While most people wouldn’t draw parallels between German and Indian discipline (or lack thereof), Germans married to Indians have found a way to bridge the gap. Take for example, Ilka, who thinks that the famed differences of discipline between the two cultures actually works to her marital advantage. She sees the difference as Germans being highly planning-oriented; while Indians are more flexible in their approach. Ilka and her husband balance each other out in several ways. She says, like most Germans, she too tends to get stressed when her plans don’t work out, but her husband calms her down.

Consequently, Ilka feels India is “so full of life. The social life here is more happening; people smile at you, bond over food and are much more relaxed.” Isabelle, too, can attest to Indians’ friendliness. When asked about an Indian characteristic that makes her feel most at home, she quickly answers “humour.” “Whether it’s a taxi driver or someone I’m meeting professionally, I’ve learnt that it’s easy to lighten the mood here by just cracking a few jokes. Indians love to laugh,” she adds.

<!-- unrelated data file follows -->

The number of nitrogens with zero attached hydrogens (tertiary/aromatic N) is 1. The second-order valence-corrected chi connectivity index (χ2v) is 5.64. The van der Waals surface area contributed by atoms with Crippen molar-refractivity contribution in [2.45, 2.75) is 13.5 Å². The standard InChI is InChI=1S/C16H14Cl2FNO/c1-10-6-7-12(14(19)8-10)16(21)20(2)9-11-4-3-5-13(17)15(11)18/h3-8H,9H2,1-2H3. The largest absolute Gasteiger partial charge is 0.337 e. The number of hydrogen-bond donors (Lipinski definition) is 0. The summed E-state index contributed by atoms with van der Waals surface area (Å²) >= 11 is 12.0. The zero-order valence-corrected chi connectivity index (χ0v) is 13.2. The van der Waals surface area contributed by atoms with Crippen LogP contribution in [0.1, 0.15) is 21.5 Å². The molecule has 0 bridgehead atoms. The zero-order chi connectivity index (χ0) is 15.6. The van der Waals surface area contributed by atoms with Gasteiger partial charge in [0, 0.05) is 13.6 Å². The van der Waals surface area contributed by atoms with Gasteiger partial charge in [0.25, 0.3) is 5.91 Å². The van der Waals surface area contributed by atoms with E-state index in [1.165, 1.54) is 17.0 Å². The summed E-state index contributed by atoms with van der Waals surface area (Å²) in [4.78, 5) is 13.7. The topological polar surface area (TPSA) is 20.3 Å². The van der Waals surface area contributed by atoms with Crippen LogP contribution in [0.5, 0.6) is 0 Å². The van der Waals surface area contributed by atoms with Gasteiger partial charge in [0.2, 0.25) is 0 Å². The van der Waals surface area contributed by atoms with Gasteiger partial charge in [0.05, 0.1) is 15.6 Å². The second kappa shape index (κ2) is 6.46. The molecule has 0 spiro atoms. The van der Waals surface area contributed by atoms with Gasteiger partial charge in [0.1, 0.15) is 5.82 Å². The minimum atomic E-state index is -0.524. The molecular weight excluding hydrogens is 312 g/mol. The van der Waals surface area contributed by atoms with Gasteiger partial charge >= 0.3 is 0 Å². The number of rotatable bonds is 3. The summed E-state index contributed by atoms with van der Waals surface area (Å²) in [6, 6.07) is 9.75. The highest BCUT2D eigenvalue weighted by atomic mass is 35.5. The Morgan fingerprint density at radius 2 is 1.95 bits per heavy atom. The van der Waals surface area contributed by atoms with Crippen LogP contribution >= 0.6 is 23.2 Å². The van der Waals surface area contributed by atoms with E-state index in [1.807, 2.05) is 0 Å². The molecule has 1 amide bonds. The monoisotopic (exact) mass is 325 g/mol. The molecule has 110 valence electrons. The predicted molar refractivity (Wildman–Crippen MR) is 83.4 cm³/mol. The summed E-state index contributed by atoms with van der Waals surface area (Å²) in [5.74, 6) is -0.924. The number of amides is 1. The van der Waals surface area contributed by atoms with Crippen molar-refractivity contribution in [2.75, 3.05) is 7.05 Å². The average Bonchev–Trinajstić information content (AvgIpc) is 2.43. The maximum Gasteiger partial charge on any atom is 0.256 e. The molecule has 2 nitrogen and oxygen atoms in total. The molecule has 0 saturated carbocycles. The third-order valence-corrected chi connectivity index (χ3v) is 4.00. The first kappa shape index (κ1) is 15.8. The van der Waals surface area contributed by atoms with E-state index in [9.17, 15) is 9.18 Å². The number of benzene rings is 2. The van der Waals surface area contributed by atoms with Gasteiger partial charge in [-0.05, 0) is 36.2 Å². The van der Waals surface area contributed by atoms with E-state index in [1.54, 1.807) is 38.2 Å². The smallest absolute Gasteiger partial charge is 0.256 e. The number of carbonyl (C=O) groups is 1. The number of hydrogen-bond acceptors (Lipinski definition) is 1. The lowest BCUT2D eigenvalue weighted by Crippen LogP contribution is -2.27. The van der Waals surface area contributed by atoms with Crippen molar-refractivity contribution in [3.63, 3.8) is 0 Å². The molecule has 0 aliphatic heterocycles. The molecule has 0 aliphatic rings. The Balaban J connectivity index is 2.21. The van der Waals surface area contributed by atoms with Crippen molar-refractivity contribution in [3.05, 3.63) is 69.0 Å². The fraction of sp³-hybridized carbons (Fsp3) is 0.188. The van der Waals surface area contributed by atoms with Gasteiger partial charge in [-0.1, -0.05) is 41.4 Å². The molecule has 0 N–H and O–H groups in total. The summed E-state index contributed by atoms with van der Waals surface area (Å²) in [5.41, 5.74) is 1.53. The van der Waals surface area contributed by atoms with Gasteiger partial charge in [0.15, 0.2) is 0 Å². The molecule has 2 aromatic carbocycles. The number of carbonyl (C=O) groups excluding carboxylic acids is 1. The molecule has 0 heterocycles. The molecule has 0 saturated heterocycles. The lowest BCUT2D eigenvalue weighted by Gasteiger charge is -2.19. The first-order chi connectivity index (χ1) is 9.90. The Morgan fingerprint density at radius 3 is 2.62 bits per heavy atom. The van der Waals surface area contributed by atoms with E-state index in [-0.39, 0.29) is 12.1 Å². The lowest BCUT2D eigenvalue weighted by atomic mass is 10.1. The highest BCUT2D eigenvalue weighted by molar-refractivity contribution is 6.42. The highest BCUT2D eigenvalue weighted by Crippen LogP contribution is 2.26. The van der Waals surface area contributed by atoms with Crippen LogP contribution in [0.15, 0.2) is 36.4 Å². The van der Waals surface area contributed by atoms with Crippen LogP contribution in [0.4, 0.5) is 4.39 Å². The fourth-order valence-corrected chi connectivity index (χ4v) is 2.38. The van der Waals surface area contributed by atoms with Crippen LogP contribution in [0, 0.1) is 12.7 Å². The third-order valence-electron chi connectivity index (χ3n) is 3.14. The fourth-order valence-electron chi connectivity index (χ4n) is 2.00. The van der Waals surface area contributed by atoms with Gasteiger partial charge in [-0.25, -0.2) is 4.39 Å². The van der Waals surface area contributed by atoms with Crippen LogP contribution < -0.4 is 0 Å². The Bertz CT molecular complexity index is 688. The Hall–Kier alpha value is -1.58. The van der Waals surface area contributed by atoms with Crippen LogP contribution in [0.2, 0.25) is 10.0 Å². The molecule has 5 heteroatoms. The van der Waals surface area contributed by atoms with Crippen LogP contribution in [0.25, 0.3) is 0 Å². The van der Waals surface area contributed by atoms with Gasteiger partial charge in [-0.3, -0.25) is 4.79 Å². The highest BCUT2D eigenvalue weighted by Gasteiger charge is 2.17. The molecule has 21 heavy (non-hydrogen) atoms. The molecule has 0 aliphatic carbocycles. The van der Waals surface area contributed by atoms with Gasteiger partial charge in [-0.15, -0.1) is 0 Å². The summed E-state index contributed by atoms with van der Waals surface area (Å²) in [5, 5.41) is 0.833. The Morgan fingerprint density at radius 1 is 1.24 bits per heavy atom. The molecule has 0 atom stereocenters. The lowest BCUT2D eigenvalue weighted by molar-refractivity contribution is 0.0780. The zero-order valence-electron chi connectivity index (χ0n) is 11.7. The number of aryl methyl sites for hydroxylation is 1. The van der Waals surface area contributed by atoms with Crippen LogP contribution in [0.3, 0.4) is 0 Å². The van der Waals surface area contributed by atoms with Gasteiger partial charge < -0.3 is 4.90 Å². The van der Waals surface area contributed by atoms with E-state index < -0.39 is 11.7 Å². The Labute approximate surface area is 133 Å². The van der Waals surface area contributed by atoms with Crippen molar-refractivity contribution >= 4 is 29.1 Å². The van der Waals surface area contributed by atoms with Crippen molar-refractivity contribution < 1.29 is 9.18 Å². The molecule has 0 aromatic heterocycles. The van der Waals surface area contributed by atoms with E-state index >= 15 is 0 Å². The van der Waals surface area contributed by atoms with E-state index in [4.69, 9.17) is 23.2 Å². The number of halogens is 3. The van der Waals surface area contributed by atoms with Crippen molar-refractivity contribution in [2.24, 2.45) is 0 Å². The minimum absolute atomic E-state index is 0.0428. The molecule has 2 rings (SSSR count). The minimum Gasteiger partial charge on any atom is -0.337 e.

Indeed, these Germans-who-never-left as just diehard Indophiles are more Indian than you’d guess at first, having even developed some classic Indian skills with time. Ilka assures us that her husband can’t bargain as well as she does, and that she can even drape a saree on her own.

Isabelle, meanwhile, feels some amount of Indianness has seeped into her because “whenever its raining, my body instantly craves chai and samosa”.

Like the long-settled German expats in India, the German airline, Lufthansa, too has incorporated some quintessential aspects of Indian culture in its service. Recognising the centuries-old cultural affinity between the two countries, Lufthansa now provides a rich experience of Indian hospitality to all flyers on board its flights to and from India. You can expect a greeting of Namaste by an all-Indian crew, Indian food, and popular Indian in-flight entertainment options. And as the video shows, India’s culture and hospitality have been internalized by Lufthansa to the extent that they are More Indian Than You Think. To experience Lufthansa’s hospitality on your next trip abroad, click here.

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This article was produced by the Scroll marketing team on behalf of Lufthansa as part of their More Indian Than You Think initiative and not by the Scroll editorial team.